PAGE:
Odd Fish Pics

Posted in Under the Sea on November 22nd, 2009 by MadDog
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Again, I’m covered up by work and have little time to write. However, there is always time for images. Today I’ll show you some of my more unusual friends.

This wiggly little thing about the size of a baby’s finger is the Urchin Clingfish (Diademichthys lineatus):

Urchin Clingfish (Diademichthys lineatus)

They are quite tiny and constantly moving, so it’s not easy to get a shot. They are also pretty rare. This is the only one that I’ve ever seen.

Okay, this is not a fish. I bet some out there will guess that these are squid eggs:

Squid Eggs

I have no idea why they are attached to a submerged tree branch which was only about two metres below the surface. It looks like a good lunch for a predator. They are more often seen attached to the underside of rocks.

This is a ferocious Titan Triggerfish (Balistoides viridescens)  which appears to be quite dead. Why is the Monty Python  “Dead Parrot” skit playing now in my brain?Titan Triggerfish (Balistoides viridescens)

You don’t need to weep. This is simply a common habit of the species. They often wiggle-waggle sideways on the bottom in this manner. I suspect that it helps to dislodge parasites.

This cute little guy is a Black-Saddled Toby (Canthigaster valentini):

Black Saddled Toby (Canthigaster valentini)

I see these on almost every dive, but it’s rare to get such a decent image of one. They are very wary and skillful at staying just out of camera range. I surprised this one.

This oddball is a Bignose Unicornfish (Naso vlamingii):

Bignose Unicornfish (Naso vlamingii)

There is another species that has a horn-like protrusion on the nose that looks more unicornish. This one just has a big schnoz. This fish goes through a remarkable colour change when it is at a cleaning station where the little cleaner fish pick off the parasites – like a car wash for fish. Normally the fish appears jet black. However, while it is at a cleaning station, it changes colours until it is nearly a pale baby blue. I imaging that this is to ‘tell’ the cleaner fish that it’s safe to start work and they are not going to be eaten.

That’s all of the strangeness that I can manage for today.

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Little Fishes

Posted in Under the Sea on December 11th, 2008 by MadDog
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Fortunately for me, I enjoy taking photos of little things. That’s a particularly happy proclivity when it comes to underwater photography, because we don’t have the clearest water here. In murky water, the closer you get, the better the shot. Naturally, small subjects will yield the clearest shots.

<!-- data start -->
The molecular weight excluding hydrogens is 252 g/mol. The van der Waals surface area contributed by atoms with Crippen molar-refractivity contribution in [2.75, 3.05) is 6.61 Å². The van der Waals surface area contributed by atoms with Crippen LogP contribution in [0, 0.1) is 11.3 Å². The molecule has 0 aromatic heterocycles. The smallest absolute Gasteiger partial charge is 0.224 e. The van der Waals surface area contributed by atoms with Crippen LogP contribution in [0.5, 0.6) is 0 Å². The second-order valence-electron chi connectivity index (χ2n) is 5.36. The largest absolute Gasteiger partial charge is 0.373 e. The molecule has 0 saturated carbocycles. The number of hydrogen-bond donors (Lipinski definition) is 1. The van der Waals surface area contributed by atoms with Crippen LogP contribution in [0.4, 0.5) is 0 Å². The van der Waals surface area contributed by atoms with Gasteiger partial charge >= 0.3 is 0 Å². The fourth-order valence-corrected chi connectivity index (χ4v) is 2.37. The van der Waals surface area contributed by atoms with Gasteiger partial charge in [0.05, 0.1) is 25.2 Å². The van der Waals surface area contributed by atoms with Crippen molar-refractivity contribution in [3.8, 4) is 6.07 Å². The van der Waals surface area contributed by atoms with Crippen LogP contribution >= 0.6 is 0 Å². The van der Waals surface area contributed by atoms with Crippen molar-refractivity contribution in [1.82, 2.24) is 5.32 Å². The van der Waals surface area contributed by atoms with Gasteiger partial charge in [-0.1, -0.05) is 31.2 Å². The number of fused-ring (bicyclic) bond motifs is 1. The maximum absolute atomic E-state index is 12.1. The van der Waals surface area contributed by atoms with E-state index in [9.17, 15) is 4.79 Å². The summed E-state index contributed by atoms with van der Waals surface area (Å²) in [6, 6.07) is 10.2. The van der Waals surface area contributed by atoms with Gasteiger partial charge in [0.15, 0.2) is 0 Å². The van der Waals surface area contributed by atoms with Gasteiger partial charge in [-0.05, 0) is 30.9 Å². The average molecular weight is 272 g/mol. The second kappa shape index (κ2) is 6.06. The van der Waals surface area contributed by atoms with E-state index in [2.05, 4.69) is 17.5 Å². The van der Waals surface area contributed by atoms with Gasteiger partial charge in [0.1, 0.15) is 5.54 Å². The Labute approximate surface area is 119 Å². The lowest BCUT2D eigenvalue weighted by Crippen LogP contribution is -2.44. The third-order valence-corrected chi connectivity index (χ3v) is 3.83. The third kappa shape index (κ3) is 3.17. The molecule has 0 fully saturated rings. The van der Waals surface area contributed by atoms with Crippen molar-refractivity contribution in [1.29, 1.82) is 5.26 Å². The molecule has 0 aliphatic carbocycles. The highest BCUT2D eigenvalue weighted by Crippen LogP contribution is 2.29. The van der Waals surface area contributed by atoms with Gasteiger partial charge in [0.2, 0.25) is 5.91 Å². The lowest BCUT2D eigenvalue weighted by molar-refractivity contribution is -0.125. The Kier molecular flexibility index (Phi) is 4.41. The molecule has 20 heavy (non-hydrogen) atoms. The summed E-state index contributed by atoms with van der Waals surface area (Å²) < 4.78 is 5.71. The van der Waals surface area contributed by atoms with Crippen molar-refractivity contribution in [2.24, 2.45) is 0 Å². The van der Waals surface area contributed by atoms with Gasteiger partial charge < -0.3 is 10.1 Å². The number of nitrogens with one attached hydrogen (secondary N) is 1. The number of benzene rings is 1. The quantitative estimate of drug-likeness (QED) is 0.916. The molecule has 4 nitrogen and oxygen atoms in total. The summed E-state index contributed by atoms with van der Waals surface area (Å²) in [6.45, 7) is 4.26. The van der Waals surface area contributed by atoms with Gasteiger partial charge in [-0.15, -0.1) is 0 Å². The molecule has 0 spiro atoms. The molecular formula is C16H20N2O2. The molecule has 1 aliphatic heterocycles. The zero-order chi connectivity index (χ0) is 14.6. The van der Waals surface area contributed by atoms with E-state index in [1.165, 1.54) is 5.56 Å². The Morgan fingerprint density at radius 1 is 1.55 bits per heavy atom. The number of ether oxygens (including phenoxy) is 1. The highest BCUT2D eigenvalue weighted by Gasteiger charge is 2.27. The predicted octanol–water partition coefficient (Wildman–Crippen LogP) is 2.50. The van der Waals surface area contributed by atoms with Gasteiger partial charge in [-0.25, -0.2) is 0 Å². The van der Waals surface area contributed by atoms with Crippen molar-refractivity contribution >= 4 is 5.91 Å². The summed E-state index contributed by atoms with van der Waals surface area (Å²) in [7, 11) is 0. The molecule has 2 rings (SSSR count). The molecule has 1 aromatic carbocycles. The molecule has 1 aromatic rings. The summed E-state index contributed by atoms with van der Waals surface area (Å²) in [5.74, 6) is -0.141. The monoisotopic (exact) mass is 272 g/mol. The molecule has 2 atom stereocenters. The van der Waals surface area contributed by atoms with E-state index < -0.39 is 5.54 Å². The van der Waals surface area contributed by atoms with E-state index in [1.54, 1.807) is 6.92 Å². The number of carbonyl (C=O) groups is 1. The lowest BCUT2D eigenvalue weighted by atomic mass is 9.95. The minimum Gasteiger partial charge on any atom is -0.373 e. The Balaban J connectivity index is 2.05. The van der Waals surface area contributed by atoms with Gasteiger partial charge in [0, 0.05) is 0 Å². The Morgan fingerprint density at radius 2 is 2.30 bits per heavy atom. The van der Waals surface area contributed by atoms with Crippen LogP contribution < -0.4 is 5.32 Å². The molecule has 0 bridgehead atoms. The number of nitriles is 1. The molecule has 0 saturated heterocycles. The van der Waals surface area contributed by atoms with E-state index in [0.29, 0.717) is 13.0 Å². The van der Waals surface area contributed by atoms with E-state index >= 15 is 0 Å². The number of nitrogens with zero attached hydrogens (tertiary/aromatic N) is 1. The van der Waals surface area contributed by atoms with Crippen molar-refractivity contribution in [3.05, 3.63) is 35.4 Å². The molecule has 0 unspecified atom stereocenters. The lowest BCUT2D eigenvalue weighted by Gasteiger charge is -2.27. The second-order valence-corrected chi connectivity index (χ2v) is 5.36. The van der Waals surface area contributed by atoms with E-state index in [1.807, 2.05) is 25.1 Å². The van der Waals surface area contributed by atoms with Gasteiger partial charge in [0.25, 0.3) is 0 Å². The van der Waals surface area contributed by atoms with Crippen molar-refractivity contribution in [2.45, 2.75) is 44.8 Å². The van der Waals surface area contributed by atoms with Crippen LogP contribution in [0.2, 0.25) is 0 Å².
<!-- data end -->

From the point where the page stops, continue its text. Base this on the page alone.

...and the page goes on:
That’s if you can get close enough.

This is a teeny-weeny fish. I don’t know what it is. When they are this small (about1 cm), they are very difficult to identify unless you have a lot of time to dig through the literature:

A very tiny fish

I do know the name of this one. It’s an Urchin Clingfish (Diademichthys lineatus). This little fellow would be about 4 cm long:

Urchin clingfish (Diademichthys lineatus)

The unusual half-vertical head-down swimming position is typical of this species.

Here are two fine examples of one of our most beautiful reef fishes, the Fire Dartfish (Nemateleotris magnifica):

Fire Dartfish - (Nemateleotris magnifica)

These are common on only a few reefs. They must have very specific requirements for habitat. They favour the tops of reefs that are swept clean of sand and small rubble. The specimens above are about 4 or 5 cm long.

This little fishy is a Three Lined Blenny (Ecsenius trilineatus):

Three Lined Blenny (Ecsenius trilineatus)

This is their typical resting position. They like to be out in the sun. Other blennys prefer to hide in holes.

Speaking of hiding in holes, that is the favourite habitat of the shrimpgobys. This one is a Randall’s Shrimpgoby (Amblyeleotris randalii). There is usually a small shrimp that inhabits the same hole. I’ll show a photo of that sometime:


The little shrimpgoby above is about 5 cm long.

These are razorfish. I’m too lazy to look up the taxonomic name:


They appear to be impossibly tall and skinny – like a beanpole. However, if you look closely, you’ll see that they swim with their heads pointing straight down so that they blend in with the vertically branched corals and sea grasses that are their preferred habitat. They are really a long, slender fish, but they swim as if they’re standing on their heads. If you disturb them, they immediately adopt a horizontal position and dart away.

Even little fish can be startling if you get enough of them in one place. In this shot, Carol is rising up through a fish storm to the forward hatch of The Henry Leith:

Carol caught in a fish storm

I could hear her screeching with delight through her regulator. That’s a mark of an experienced diver.

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